Weather Wide Web: How meteorology helped launch the internet

From Weatherwise by Kimbra Cutlip
September-October 2011 issue

On any given Tuesday during sailing season, Mark Thornton logs on to the Web and begins monitoring the long-range model outputs from the National Center for Supercomputing Applications and Penn State's e-wall. Over the next few days, he watches the data stream, makes his forecast, and sets his plans for a weekend cruise on Lake Erie. His forecast is as solid as if he were a meteorologist and not an administrator for an Ohio law firm.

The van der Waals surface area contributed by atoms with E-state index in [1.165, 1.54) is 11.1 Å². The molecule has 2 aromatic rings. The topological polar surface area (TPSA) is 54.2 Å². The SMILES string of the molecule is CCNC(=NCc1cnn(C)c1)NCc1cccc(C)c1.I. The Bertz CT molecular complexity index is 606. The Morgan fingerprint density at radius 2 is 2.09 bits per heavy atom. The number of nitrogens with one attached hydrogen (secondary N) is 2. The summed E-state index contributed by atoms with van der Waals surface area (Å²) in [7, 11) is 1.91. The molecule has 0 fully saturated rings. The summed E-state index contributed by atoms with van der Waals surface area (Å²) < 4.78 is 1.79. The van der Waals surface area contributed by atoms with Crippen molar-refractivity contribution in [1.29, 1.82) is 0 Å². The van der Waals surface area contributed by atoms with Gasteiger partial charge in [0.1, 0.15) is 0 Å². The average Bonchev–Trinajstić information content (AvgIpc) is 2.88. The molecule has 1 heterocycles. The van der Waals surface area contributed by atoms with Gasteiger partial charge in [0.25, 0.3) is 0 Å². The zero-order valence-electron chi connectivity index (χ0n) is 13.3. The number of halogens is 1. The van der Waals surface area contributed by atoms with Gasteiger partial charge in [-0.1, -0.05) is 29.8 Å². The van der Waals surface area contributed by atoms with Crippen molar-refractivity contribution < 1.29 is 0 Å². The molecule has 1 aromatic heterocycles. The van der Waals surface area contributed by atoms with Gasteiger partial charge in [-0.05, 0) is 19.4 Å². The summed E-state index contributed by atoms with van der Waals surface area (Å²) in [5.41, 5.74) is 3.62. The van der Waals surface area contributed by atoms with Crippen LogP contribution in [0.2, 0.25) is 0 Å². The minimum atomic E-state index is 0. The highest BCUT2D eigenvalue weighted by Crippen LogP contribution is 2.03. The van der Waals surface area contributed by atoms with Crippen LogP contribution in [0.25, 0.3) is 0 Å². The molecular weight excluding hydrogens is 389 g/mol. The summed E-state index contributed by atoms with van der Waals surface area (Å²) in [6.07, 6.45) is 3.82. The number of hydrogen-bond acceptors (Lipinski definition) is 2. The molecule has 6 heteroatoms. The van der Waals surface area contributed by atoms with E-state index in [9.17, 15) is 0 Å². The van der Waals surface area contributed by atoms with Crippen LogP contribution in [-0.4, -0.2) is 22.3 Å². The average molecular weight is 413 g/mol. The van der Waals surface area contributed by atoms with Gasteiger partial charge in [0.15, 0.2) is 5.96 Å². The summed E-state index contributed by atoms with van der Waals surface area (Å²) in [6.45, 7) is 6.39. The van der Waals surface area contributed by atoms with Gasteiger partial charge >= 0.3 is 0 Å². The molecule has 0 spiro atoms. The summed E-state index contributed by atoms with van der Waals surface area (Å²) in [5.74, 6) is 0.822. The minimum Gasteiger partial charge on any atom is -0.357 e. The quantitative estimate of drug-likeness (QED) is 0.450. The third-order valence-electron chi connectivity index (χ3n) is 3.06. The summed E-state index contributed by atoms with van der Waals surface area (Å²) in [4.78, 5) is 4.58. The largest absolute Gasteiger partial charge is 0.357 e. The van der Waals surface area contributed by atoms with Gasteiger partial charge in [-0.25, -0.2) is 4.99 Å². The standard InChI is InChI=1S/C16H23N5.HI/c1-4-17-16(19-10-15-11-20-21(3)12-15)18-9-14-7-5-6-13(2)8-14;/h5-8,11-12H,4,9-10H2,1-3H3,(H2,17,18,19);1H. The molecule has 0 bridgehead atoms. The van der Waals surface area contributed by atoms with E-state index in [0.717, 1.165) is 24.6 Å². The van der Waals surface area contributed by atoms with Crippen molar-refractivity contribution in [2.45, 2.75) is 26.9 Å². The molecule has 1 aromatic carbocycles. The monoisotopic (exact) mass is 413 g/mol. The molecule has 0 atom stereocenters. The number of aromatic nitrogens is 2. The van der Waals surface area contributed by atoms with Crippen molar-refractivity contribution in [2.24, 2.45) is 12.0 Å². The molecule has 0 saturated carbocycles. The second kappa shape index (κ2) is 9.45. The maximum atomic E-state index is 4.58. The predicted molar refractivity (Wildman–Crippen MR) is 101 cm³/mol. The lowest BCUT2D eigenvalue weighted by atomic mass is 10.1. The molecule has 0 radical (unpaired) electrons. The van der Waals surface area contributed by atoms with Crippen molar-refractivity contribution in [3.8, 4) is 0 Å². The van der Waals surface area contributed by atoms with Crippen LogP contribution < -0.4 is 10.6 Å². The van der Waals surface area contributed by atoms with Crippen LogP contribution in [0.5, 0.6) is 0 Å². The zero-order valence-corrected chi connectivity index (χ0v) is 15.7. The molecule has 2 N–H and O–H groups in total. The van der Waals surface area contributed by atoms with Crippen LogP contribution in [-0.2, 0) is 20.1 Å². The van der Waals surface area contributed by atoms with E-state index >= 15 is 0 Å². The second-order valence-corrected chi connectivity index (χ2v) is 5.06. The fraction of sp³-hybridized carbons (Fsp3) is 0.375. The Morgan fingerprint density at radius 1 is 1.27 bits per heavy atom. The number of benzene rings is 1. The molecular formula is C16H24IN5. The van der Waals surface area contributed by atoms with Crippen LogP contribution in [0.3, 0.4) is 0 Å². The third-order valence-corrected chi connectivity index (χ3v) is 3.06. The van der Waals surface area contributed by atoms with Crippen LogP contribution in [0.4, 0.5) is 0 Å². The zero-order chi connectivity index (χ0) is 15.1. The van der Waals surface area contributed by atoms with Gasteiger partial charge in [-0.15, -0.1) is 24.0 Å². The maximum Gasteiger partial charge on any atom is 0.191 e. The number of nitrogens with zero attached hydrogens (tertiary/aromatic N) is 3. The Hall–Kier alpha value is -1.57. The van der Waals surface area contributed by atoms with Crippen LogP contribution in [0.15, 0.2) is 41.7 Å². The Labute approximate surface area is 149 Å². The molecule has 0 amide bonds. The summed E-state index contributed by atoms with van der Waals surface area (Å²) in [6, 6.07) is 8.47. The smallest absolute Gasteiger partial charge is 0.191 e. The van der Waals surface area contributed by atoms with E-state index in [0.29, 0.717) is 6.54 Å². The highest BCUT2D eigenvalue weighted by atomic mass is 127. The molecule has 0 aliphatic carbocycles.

Mark Thornton had been an avid sailor with no particular knowledge of meteorology when he became frustrated by erroneous marine forecasts. The Web gave him an opportunity to take matters into his own hands when he signed up for an online forecasting course through Penn State University. Without ever stepping foot in a classroom, or taking time away from his career as a legal administrator, Thornton went on to complete Penn State's two-year program, discovering a new passion for meteorology along the way. He now gives weather seminars for other sailors and maintains a Web site where he reformats readily available data to target the needs of sailors.

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